Cloud computing may look cheap, but it isn’t the cheapest option for everyone. Forbes published an article with lots of hard market data on actual cloud and non cloud alternatives, written by Gene Marks, who advises clients on their IT purchases. He helped 30 small businesses evaluate cloud computing solutions. All of these turned down cloud computing on the basis of cost.
So how come cloud computing is taking off anyway? Looking at the specific examples that Mr. Marks cites, what distinguishes these businesses from cloud adopters is that they are pretty stable over the coming 3 years, and can afford the upfront investment. This is very much in contrast with typical cloud adopters who are facing serious uncertainty about their future sizes. Buying too much might kill them financially, buying too little will lead to bad service for their clients. Additionally, they are not likely to have the capital available.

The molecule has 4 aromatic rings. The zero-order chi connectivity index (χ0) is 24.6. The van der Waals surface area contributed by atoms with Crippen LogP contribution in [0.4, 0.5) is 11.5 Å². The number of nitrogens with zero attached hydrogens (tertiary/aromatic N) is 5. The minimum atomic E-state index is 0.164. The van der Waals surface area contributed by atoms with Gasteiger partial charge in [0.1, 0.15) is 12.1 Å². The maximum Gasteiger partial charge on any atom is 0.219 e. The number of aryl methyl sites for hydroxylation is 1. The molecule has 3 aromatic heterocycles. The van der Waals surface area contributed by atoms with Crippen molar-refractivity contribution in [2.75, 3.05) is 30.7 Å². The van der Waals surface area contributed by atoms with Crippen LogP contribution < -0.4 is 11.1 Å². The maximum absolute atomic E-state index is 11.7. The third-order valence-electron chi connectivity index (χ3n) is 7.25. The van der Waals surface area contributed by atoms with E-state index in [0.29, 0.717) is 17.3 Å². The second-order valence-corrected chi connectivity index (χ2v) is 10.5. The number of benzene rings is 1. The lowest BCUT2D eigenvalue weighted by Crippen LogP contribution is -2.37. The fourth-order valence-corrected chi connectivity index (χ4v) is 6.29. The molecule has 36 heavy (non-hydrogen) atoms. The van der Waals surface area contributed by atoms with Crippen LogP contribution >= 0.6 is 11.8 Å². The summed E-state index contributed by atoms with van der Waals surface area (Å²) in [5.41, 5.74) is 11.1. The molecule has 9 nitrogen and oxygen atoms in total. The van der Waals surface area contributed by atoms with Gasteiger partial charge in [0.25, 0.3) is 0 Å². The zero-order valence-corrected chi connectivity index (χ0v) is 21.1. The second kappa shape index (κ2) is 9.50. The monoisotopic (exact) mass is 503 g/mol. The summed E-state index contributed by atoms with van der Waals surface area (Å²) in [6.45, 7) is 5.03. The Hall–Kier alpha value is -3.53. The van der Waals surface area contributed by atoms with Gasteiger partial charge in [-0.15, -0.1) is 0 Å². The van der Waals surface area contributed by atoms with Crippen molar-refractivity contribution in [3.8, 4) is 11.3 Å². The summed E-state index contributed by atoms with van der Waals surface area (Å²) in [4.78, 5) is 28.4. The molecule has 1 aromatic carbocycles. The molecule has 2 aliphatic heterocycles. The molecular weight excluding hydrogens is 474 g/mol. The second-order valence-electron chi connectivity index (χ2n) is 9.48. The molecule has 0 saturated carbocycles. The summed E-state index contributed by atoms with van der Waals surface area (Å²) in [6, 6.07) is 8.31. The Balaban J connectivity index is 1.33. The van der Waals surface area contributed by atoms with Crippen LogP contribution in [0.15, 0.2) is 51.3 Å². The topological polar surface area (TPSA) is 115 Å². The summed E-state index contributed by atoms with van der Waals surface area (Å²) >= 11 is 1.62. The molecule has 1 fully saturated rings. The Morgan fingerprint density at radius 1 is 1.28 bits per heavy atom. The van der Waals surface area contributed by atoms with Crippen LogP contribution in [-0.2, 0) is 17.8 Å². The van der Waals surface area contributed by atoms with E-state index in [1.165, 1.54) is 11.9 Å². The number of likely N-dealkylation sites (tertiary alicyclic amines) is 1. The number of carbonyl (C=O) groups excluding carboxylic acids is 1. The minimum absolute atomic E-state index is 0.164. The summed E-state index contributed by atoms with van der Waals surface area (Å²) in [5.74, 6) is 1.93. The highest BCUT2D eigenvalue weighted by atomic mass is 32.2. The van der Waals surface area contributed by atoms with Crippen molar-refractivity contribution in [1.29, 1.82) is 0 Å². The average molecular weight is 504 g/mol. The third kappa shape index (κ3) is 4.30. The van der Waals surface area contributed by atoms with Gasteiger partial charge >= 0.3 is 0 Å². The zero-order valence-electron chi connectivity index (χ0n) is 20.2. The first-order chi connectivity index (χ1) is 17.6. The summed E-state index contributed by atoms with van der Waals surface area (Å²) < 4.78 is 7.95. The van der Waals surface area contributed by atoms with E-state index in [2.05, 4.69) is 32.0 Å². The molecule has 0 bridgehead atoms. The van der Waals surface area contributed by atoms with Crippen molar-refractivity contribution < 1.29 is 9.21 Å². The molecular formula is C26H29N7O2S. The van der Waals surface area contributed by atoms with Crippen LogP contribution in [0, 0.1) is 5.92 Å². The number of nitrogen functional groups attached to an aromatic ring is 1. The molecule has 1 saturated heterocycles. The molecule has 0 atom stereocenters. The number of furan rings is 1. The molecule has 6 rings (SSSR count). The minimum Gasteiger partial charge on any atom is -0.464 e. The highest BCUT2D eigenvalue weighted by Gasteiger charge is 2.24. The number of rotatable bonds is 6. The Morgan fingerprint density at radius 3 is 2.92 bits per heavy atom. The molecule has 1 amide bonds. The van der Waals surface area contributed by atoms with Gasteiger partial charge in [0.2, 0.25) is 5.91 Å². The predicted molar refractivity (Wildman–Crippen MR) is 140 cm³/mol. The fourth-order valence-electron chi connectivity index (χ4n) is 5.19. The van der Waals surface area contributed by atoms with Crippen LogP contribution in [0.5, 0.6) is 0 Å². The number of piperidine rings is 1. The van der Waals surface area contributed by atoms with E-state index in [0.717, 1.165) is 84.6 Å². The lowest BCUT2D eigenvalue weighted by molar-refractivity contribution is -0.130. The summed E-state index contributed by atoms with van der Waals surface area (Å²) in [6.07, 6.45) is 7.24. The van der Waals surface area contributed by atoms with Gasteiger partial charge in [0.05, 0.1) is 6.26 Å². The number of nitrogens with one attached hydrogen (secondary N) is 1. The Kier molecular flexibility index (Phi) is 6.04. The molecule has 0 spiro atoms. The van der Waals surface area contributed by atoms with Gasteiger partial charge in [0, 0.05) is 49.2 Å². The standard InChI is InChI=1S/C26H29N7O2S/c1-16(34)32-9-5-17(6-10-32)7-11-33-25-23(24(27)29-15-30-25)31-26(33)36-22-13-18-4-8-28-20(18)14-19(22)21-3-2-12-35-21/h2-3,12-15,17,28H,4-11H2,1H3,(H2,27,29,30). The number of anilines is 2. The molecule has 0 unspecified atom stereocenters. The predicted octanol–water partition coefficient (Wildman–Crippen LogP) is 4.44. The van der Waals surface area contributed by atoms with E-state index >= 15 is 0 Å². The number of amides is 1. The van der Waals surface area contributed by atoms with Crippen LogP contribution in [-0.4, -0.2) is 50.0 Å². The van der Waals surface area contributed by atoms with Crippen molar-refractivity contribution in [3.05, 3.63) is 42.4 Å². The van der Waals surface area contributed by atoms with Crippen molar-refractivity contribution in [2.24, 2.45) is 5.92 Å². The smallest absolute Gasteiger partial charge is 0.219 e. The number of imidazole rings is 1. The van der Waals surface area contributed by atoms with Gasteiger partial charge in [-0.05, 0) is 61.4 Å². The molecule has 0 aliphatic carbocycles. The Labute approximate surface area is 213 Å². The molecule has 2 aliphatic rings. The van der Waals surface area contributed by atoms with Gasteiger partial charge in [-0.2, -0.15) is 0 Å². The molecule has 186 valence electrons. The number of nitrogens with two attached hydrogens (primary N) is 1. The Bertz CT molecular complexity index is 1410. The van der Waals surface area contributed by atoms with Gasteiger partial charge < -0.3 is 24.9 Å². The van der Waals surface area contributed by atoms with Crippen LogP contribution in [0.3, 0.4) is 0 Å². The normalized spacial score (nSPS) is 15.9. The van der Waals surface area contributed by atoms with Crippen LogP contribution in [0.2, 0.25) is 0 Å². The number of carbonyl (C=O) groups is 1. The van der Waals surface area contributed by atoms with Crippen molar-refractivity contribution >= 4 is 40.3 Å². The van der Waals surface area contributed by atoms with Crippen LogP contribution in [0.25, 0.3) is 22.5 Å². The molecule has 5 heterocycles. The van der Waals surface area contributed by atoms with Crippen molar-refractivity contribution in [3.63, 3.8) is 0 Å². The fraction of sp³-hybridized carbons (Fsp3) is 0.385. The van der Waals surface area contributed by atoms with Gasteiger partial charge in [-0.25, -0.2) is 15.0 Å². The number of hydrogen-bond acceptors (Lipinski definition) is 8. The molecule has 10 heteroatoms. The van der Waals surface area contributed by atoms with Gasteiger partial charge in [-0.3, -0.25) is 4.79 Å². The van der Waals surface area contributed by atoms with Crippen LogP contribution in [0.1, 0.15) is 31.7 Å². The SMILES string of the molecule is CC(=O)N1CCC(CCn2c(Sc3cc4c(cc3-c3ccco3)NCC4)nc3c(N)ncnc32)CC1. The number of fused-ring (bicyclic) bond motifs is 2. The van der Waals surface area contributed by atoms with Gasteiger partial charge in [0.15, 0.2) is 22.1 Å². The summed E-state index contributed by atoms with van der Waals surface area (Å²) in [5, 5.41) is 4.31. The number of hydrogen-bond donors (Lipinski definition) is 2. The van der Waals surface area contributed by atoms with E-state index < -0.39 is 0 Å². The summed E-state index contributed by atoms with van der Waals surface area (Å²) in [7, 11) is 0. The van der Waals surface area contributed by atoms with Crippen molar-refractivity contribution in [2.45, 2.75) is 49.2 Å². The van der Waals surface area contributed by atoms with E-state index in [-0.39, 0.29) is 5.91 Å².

Business people rightly make procurement decisions on valid business reasons. Go here to learn more about these business reasons and how cloud computing influences them.
Cloud computing is not for the ‘business as usual types’. If you are running a server in your closet, and you are happy with it, go for it.
You might wonder why prices of cloud computing are so high. Like any profitable company, the strategy of a cloud computing company is to grow as fast as possible while keeping prices as high as possible. When they are at their maximum growth trajectory, this invariably means that the prices will be too high for some potential customers.
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